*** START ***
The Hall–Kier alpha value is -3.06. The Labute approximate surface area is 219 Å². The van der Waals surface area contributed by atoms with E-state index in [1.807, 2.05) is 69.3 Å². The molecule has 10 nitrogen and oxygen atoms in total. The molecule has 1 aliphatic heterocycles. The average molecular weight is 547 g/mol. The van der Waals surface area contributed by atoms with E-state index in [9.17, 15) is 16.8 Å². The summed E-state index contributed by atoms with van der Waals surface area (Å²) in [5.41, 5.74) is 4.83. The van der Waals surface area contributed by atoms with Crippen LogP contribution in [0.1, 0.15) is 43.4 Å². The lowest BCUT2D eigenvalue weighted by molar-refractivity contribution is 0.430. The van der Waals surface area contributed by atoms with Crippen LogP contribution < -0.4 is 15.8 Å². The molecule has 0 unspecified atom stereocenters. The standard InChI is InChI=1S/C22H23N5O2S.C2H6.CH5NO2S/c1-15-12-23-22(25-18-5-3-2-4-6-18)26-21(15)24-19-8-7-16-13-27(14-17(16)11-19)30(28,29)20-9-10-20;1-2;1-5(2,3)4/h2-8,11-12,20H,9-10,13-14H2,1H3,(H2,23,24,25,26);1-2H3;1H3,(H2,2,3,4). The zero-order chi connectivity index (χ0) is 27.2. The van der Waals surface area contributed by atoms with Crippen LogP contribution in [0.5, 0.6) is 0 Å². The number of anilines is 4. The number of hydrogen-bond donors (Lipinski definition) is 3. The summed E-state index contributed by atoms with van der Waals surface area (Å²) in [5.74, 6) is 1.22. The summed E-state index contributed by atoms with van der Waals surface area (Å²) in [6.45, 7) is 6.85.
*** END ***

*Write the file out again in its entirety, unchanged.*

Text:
The Hall–Kier alpha value is -3.06. The Labute approximate surface area is 219 Å². The van der Waals surface area contributed by atoms with E-state index in [1.807, 2.05) is 69.3 Å². The molecule has 10 nitrogen and oxygen atoms in total. The molecule has 1 aliphatic heterocycles. The average molecular weight is 547 g/mol. The van der Waals surface area contributed by atoms with E-state index in [9.17, 15) is 16.8 Å². The summed E-state index contributed by atoms with van der Waals surface area (Å²) in [5.41, 5.74) is 4.83. The van der Waals surface area contributed by atoms with Crippen LogP contribution in [0.1, 0.15) is 43.4 Å². The lowest BCUT2D eigenvalue weighted by molar-refractivity contribution is 0.430. The van der Waals surface area contributed by atoms with Crippen LogP contribution < -0.4 is 15.8 Å². The molecule has 0 unspecified atom stereocenters. The standard InChI is InChI=1S/C22H23N5O2S.C2H6.CH5NO2S/c1-15-12-23-22(25-18-5-3-2-4-6-18)26-21(15)24-19-8-7-16-13-27(14-17(16)11-19)30(28,29)20-9-10-20;1-2;1-5(2,3)4/h2-8,11-12,20H,9-10,13-14H2,1H3,(H2,23,24,25,26);1-2H3;1H3,(H2,2,3,4). The zero-order chi connectivity index (χ0) is 27.2. The van der Waals surface area contributed by atoms with Crippen LogP contribution in [0.5, 0.6) is 0 Å². The number of anilines is 4. The number of hydrogen-bond donors (Lipinski definition) is 3. The summed E-state index contributed by atoms with van der Waals surface area (Å²) in [5.74, 6) is 1.22. The summed E-state index contributed by atoms with van der Waals surface area (Å²) in [6.45, 7) is 6.85.